My Time (Remastered) Boz Scaggs

Album Info

Album Veröffentlichung:


Label: SMCMG

Genre: Pop

Subgenre: Soft Rock

Interpret: Boz Scaggs

Das Album enthält Albumcover

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  • 1Dinah Flo03:02
  • 2Slowly In The West03:57
  • 3Full-Lock Power Slide03:08
  • 4Old Time Lovin'02:52
  • 5Might Have To Cry04:03
  • 6Hello My Lover03:22
  • 7Freedom For The Stallion02:32
  • 8He's A Fool For You03:44
  • 9We're Gonna Roll02:50
  • 10My Time02:53
  • Total Runtime32:23

Info zu My Time (Remastered)

"My Time" is the fifth album by Boz Scaggs, released by Columbia Records in September 1972.

"On his fourth album My Time, Boz Scaggs' pop side truly begins to surface in earnest -- or, rather, he begins to channel his smooth soul into a pop package, pushing the funky workouts that dominated the previous Boz & Band toward the background and putting emphasis directly on the song. There's still a bit of grit here -- "Full-Lock Power Slide" charges forward on blaring guitars and organs -- but Scaggs takes a cue from "Hello My Lover" and "Freedom for the Stallion," the Allen Toussaint tunes he covers here, and gives this an easy, relaxed feel, one that's classy and seductive without being gauche. This is elegant, soulful music, with Scaggs effortlessly hitting his marks on both the strutting "Hello My Lover" and his original heartbreak ballad "Might Have to Cry." One of the best things about My Time is how his impeccably chosen covers fit seamlessly with his originals, to the point that it's hard to tell that "Old Time Lovin'" is an Al Green tune, which also points out Scaggs growth as a songwriter. And not only are his songs getting better, they're getting more distinctive and, in retrospect, the cheerful "We're Gonna Roll," and especially the opening "Dinah Flo," point the way toward Silk Degrees." (Stephen Thomas Erlewine, AMG)

Tracks 1, 2, 5, 6, 8 & 10:
Boz Scaggs, vocals, electric guitar
Pete Carr, electric guitar
Jimmy Johnson, electric guitar
Eddie Hinton, acoustic guitar
Barry Beckett, acoustic piano
Clayton Ivey, organ, keyboards
David Hood, bass
Roger Hawkins, drums
Charles Chalmers, saxophone, backing vocals
Sandra Chalmers, backing vocals
Donna Rhodes, backing vocals
Muscle Shoals Horns
Tracks 3, 4, 7 & 9
Boz Scaggs, vocals, electric guitar
Joachim Young, keyboards
David Brown, bass
George Rains, drums
Dorothy Morrison, backing vocals
Linda Tillery, backing vocals
Bob Ferreira, horns on "Stallion" and "Old Time Lovin'"
Tom Harrell, horns on "Stallion" and "Old Time Lovin'"
Mel Martinhorns, horns on "Stallion" and "Old Time Lovin'"
Jim Rothermel, horns on "Stallion" and "Old Time Lovin'"
Jack Scherer, horns on "We're Gonna Roll"
Jules Broussard, horns on "We're Gonna Roll"

Produce by Boz Scaggs, Roy Halee

Digitally remastered

Boz Scaggs
Born William Royce Scaggs in Canton, Ohio on June 8, 1944, he grew up in Oklahoma and Texas, where he spent his teenage years immersed in the blues, R&B and early rock 'n' roll. While attending school in Dallas, he played in local combos. After several years as a journeyman musician around Madison, WI and Austin, TX, Scaggs spent time traveling in Europe, the Middle East and Asia, eventually settling in Stockholm where he recorded the album Boz.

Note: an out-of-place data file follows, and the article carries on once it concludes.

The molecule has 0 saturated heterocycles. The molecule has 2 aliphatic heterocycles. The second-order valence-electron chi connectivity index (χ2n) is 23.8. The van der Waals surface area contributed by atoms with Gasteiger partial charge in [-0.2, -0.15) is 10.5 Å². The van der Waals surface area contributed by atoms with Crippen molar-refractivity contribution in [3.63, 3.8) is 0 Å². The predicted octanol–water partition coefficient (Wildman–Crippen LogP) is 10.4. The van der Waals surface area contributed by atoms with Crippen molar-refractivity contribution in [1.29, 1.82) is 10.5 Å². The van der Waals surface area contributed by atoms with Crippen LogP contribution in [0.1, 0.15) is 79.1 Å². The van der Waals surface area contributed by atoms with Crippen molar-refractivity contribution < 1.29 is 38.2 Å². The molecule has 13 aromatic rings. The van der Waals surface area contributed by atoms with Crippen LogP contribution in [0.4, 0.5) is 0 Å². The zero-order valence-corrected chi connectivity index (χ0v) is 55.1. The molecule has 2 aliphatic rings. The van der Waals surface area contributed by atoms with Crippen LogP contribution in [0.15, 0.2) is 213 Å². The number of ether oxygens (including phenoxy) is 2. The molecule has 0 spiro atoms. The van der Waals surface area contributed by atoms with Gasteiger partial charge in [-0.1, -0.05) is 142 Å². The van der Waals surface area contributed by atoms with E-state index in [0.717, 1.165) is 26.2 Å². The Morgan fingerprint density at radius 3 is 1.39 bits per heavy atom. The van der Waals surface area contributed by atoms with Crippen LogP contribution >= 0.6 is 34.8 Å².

Returning to the U.S. in 1967, Scaggs joined the Steve Miller Band in San Francisco, performing on that group's albums Children of the Future and Sailor, before launching his solo career with 1968's seminal Boz Scaggs LP, recorded in Muscle Shoals, AL for Atlantic Records. Scaggs continued to mine a personalized mix of rock, blues and R&B influences, along with a signature style of ballads on such influential '70s albums as Moments, Boz Scaggs & Band, My Time, Slow Dancer and 1976’s Silk Degrees. The latter release became a massive commercial breakthrough, reaching Number Two and remaining on the album charts for 115 weeks. It spawned three Top 40 hit singles: "It's Over," "Lido Shuffle" and the Grammy-winning "Lowdown." Subsequently, "We're All Alone” from that same album, would become a #1 single for Rita Coolidge. Silk Degrees was followed by the albums Down Two Then Left and Middle Man, and such hit singles as "Breakdown Dead Ahead," "Jo Jo" and "Look What You've Done to Me."

Despite his '70s successes, Scaggs spent much of the 1980s out of the music-biz spotlight, traveling, opening a family business, fathering young children and founding the San Francisco nightclub, Slim's, He returned to the studio after an 8-year hiatus and released, Other Roads, Some Change, Dig, the Grammy-nominated Come on Home, the unplugged Fade Into Light, the in-concert retrospective Greatest Hits Live as well as a stint touring with Donald Fagen’s New York Rock & Soul Review; all while continuing to maintain a loyal audience in the U.S. and overseas, particularly in Japan. A pair of albums of jazz standards, But Beautiful and Speak Low, the latter topping the Billboard Jazz chart, demonstrated Scaggs' stylistic mastery, as did the Southern-flavored Memphis and the rhythm & bluesy A Fool to Care.

"Music has been a constant companion and I'm feeling more free with it than ever," Scaggs comments. "I feel like I've found my voice through all these years, and I've gotten closer to where I want to be with my approach."

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